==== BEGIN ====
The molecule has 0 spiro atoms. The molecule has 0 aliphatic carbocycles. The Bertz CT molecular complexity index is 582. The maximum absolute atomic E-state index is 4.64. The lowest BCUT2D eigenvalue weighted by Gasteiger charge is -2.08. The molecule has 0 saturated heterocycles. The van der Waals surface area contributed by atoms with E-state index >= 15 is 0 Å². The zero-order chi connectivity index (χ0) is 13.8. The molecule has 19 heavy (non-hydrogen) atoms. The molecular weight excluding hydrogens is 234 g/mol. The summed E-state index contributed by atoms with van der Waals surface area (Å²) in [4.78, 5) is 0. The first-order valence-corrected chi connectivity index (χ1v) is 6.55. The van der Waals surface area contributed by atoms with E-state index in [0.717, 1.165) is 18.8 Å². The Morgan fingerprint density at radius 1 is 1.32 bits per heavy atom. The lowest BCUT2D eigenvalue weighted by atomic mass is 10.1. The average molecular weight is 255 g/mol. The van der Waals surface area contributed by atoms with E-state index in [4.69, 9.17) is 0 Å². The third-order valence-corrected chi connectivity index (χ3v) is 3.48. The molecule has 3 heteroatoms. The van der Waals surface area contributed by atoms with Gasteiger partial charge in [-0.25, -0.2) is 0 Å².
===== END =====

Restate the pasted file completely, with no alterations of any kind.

The molecule has 0 spiro atoms. The molecule has 0 aliphatic carbocycles. The Bertz CT molecular complexity index is 582. The maximum absolute atomic E-state index is 4.64. The lowest BCUT2D eigenvalue weighted by Gasteiger charge is -2.08. The molecule has 0 saturated heterocycles. The van der Waals surface area contributed by atoms with E-state index >= 15 is 0 Å². The zero-order chi connectivity index (χ0) is 13.8. The molecule has 19 heavy (non-hydrogen) atoms. The molecular weight excluding hydrogens is 234 g/mol. The summed E-state index contributed by atoms with van der Waals surface area (Å²) in [4.78, 5) is 0. The first-order valence-corrected chi connectivity index (χ1v) is 6.55. The van der Waals surface area contributed by atoms with E-state index in [0.717, 1.165) is 18.8 Å². The Morgan fingerprint density at radius 1 is 1.32 bits per heavy atom. The lowest BCUT2D eigenvalue weighted by atomic mass is 10.1. The average molecular weight is 255 g/mol. The van der Waals surface area contributed by atoms with E-state index in [4.69, 9.17) is 0 Å². The third-order valence-corrected chi connectivity index (χ3v) is 3.48. The molecule has 3 heteroatoms. The van der Waals surface area contributed by atoms with Gasteiger partial charge in [-0.25, -0.2) is 0 Å².